Once every “few” years at the Disneyland Railroad, an engine goes off to a locomotive shop for a rebuild. The engine is taken apart, every component inspected, and either get refurbished or replaced new. With the sim being almost 6 years old now, I started to wonder if I could rebuild my own CK HOLLIDAY, using the current generation graphics engine.
Well, I did started the rebuild, and here’s a preview of it so far:
If you’re wondering what the real rebuild is like, I covered the last CK Holliday rebuild back from 2015-2016 here:
My rebuild is based on the the study model, using it as a template. It is so far all new, with new model and components made from scratch. Hopefully, we’ll cover this aspect of the build in more detail. For now, enjoy the video walk around!
One of the main features in the sim is that you can boil water. This is because the thermodynamics simulation is correct (or at least plausible). In this tutorial, you’ll learn how to fire on air, make the switch over to steam, and all the little details to get the engine ready for the main line. The real timeline to complete all the tasks is about 2 hours, but a lot of it is waiting for the water to boil and making coffee in the break room.
Today we have 2 new videos… in only 4 years! That’s a pretty good rate for contents, right?
First up, is a tour of the cab and all its controls. We only go into what they are, not quite on “how” to use them:
The next video is a bit longer. It’s my own review of… my own simulator. Here I talk and ramble on about what I think of the simulator, now that it’s over 5 years old I’ve had a bit of time to think about it. What I like, what I don’t. The first half of the video is a sort of half-donkey tutorial on getting the engine running:
Released in December 2017, the Steam Simulator officially turned 5 years old in December 2022.
A retrospective: computers and tech move fast, and a lot happened in 5 years. Apple released four iPhones since then, and game engines improved too. The Simulator was built on Unity 5, which was the latest at the time, and the Sim did look “mostly” photorealistic…for 2017. So, while I do think it looked good for its time, it is definitely showing its age when compared to the latest game engines.
To celebrate its big milestone birthday, the Simulator is now available at only $19.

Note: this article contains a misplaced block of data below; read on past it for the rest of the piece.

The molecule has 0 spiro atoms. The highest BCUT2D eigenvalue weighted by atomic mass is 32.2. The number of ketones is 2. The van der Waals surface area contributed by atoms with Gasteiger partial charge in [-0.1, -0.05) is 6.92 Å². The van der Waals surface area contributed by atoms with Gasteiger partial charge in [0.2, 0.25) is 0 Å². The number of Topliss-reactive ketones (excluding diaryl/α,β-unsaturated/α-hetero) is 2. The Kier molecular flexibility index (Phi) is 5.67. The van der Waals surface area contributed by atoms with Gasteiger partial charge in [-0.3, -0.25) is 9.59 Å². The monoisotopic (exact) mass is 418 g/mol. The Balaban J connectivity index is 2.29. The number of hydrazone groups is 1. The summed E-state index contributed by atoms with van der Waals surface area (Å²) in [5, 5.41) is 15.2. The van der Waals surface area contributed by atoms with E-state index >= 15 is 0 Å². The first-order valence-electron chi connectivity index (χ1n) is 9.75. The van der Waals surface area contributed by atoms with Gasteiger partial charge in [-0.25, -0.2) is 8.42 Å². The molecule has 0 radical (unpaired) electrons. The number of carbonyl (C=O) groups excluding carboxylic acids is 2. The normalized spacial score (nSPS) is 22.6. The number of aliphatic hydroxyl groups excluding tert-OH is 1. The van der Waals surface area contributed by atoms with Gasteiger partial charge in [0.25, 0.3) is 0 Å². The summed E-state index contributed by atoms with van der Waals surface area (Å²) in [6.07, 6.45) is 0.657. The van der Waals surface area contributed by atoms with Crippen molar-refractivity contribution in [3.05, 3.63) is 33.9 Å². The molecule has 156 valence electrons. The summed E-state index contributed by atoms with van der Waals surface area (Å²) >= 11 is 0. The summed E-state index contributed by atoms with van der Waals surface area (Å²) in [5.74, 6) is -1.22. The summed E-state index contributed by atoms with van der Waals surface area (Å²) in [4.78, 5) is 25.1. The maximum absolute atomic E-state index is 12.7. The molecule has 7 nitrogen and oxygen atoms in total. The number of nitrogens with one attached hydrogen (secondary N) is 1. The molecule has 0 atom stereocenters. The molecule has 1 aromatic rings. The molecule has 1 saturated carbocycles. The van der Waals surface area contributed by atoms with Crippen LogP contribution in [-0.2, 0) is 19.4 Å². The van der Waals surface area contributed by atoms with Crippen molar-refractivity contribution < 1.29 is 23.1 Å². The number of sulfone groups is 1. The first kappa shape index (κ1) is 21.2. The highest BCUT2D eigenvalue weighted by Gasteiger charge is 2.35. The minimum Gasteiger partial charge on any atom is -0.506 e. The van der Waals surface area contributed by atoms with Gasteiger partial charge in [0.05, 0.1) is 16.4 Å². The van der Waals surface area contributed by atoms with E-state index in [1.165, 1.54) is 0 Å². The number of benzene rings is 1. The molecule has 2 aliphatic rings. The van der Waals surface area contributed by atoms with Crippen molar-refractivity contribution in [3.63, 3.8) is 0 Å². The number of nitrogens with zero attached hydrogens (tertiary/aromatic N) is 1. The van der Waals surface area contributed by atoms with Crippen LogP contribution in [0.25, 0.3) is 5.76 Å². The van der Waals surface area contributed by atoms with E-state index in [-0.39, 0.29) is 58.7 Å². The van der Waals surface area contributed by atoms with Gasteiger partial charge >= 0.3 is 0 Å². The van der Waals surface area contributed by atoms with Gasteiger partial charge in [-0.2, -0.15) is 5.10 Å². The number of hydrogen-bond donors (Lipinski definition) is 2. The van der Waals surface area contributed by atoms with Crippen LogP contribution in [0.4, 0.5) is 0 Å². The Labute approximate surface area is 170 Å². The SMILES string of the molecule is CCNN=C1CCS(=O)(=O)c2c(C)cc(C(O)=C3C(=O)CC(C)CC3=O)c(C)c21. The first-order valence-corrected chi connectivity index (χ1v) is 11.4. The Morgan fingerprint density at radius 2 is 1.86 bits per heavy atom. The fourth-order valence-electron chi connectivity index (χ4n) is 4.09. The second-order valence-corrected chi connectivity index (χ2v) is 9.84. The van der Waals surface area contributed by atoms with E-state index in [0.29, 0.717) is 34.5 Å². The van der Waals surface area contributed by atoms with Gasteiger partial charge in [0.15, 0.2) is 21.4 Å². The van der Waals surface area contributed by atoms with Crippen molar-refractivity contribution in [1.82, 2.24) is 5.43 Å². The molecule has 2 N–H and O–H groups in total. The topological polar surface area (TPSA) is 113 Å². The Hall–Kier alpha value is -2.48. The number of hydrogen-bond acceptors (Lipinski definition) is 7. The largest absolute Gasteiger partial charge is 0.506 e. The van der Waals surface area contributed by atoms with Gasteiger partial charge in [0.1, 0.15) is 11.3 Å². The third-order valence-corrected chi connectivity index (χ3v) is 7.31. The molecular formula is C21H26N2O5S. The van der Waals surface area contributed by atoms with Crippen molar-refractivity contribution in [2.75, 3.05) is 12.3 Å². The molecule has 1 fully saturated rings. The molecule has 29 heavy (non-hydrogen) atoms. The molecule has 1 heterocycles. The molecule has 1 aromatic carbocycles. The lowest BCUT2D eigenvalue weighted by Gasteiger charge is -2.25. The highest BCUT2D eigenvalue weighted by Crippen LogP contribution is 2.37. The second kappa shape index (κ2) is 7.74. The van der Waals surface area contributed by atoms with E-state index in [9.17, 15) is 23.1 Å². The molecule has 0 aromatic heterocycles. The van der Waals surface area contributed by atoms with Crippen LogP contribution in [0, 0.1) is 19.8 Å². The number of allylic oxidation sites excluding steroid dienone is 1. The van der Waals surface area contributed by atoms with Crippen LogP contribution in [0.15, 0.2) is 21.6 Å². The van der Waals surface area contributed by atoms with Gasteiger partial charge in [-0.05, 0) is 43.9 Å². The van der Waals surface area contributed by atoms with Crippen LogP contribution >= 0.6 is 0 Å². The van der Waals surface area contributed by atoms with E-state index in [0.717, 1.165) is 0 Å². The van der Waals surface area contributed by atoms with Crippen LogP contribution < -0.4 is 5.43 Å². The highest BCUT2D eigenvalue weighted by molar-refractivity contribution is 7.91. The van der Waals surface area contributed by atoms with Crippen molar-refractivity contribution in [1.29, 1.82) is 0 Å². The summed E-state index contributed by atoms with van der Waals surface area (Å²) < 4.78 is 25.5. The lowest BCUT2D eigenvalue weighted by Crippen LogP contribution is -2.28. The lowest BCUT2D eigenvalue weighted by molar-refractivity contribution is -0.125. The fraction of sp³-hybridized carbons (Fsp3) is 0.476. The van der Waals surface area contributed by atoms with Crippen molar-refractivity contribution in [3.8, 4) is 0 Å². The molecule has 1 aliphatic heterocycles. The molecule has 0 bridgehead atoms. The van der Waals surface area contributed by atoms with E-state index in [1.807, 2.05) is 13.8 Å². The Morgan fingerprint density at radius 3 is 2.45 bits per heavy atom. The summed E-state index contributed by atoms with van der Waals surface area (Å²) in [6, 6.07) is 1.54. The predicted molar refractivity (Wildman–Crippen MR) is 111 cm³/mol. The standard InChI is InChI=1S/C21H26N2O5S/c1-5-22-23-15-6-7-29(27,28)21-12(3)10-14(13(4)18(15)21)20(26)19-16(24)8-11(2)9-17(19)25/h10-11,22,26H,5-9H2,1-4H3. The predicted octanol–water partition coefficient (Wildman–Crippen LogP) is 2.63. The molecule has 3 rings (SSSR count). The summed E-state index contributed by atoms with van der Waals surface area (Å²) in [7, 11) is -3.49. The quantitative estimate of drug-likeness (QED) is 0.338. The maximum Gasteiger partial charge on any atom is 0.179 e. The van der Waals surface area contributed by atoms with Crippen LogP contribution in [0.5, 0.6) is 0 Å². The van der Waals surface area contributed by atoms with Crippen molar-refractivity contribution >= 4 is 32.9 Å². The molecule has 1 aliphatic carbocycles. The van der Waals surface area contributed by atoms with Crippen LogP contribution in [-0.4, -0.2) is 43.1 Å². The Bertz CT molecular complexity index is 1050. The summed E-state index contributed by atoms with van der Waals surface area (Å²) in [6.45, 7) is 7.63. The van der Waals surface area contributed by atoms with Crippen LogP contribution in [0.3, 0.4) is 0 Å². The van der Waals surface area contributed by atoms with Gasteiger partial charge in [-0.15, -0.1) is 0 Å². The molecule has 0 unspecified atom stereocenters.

I do not have any updates planned for the Simulator at the moment, and porting the Sim into a new engine is only a daydream for now. This new price also reflects its legacy status.
Maybe one day I will get back into rebuilding it “from the ground up” with the newest tech. But, at least now that it’s an older game, it should run pretty on most modern hardware!
It may be old, but where else can you fire and pull the original Disneyland Railroad engines, other than getting a job at the park?
I’ve been getting increasingly more requests for news on the sim, and that’s totally justifiable because the last news was over a year ago! The simple answer to why there’s been no news is because: there’s no news.
I haven’t worked on the sim since last year, and honestly, I don’t even have the development computer at the moment. The research of the historical Disneyland is daunting, as well as not having any free time, basically leaves the sim as is. I’ve looked into hiring outside help for modeling, but there really is no interests.
Sorry for the not so exciting news, but as it is, please do not expect anything new for the foreseeable future.
I’m glad to say though that I’m happy with the current state of the sim. The last update with the virtual fireman was the one feature I really wanted to have, and I’m happy it got released. I think the mechanics of the live steam operations as is are solid. Any future updates would be mostly cosmetic (like that map).
Meanwhile, I’m planning on one more video over the Christmas break just to revisit the sim, and talk trains. Stand by.
We demo the new fireman feature, both the expert and the novice guys, by taking a quick trip between the roundhouse and Main Street Station. We also cover tips and tricks, such as when to order commands, and why you might want to use the override commands:
The Simulator’s 1.0.2 update has been released! You can get it by re-downloading the program using the same link found in your original purchase email. For Windows, the installer will replace and update all the files necessary. For macOS, simply replace the old version with the new one.
Take a look at the release notes here for a list of updates and changes (there’s also been a couple of additions to the list since the original post).
Don’t forget that the manual has been updated as well to address the new features. From today, if you order the printed Sim manual, it will be based on this version.
Have fun running the engine with your new fireman! Remember to press the F4 key to activate the fireman menu.
This project started even before he was born, and here he is still pulling on the whistle on the weekends. It’s been quite a journey!